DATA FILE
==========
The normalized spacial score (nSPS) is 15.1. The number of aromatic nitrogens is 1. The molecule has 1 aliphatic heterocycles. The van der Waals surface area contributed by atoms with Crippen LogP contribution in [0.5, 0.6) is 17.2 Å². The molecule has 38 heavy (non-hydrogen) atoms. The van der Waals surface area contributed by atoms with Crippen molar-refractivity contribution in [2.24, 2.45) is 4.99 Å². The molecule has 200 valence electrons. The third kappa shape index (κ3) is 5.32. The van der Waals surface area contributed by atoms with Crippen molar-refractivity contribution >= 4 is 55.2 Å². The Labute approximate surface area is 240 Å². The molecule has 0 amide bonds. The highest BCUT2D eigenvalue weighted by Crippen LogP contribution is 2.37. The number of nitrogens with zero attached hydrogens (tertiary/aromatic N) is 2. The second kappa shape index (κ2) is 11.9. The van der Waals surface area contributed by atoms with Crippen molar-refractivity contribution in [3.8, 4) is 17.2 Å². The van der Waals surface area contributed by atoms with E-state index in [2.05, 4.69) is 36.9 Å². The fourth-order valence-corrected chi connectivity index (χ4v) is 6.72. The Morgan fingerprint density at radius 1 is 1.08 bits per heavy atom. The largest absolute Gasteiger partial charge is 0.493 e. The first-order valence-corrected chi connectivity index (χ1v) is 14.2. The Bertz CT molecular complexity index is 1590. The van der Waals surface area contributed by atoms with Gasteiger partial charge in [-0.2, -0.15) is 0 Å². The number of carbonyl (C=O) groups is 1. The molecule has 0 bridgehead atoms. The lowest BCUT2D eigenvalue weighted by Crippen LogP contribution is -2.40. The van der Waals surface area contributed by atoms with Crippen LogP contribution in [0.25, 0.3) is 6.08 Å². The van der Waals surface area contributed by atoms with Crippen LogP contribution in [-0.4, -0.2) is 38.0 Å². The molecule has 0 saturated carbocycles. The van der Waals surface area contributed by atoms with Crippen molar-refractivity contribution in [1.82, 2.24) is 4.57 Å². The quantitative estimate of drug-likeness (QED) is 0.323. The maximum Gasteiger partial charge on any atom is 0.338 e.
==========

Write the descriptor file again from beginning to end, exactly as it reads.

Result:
The normalized spacial score (nSPS) is 15.1. The number of aromatic nitrogens is 1. The molecule has 1 aliphatic heterocycles. The van der Waals surface area contributed by atoms with Crippen LogP contribution in [0.5, 0.6) is 17.2 Å². The molecule has 38 heavy (non-hydrogen) atoms. The van der Waals surface area contributed by atoms with Crippen molar-refractivity contribution in [2.24, 2.45) is 4.99 Å². The molecule has 200 valence electrons. The third kappa shape index (κ3) is 5.32. The van der Waals surface area contributed by atoms with Crippen molar-refractivity contribution >= 4 is 55.2 Å². The Labute approximate surface area is 240 Å². The molecule has 0 amide bonds. The highest BCUT2D eigenvalue weighted by Crippen LogP contribution is 2.37. The number of nitrogens with zero attached hydrogens (tertiary/aromatic N) is 2. The second kappa shape index (κ2) is 11.9. The van der Waals surface area contributed by atoms with Crippen molar-refractivity contribution in [3.8, 4) is 17.2 Å². The van der Waals surface area contributed by atoms with E-state index in [2.05, 4.69) is 36.9 Å². The fourth-order valence-corrected chi connectivity index (χ4v) is 6.72. The Morgan fingerprint density at radius 1 is 1.08 bits per heavy atom. The largest absolute Gasteiger partial charge is 0.493 e. The first-order valence-corrected chi connectivity index (χ1v) is 14.2. The Bertz CT molecular complexity index is 1590. The van der Waals surface area contributed by atoms with Gasteiger partial charge in [-0.2, -0.15) is 0 Å². The number of carbonyl (C=O) groups is 1. The molecule has 0 bridgehead atoms. The lowest BCUT2D eigenvalue weighted by Crippen LogP contribution is -2.40. The van der Waals surface area contributed by atoms with Crippen LogP contribution in [0.25, 0.3) is 6.08 Å². The van der Waals surface area contributed by atoms with Crippen LogP contribution in [-0.4, -0.2) is 38.0 Å². The molecule has 0 saturated carbocycles. The van der Waals surface area contributed by atoms with Crippen molar-refractivity contribution in [1.82, 2.24) is 4.57 Å². The quantitative estimate of drug-likeness (QED) is 0.323. The maximum Gasteiger partial charge on any atom is 0.338 e.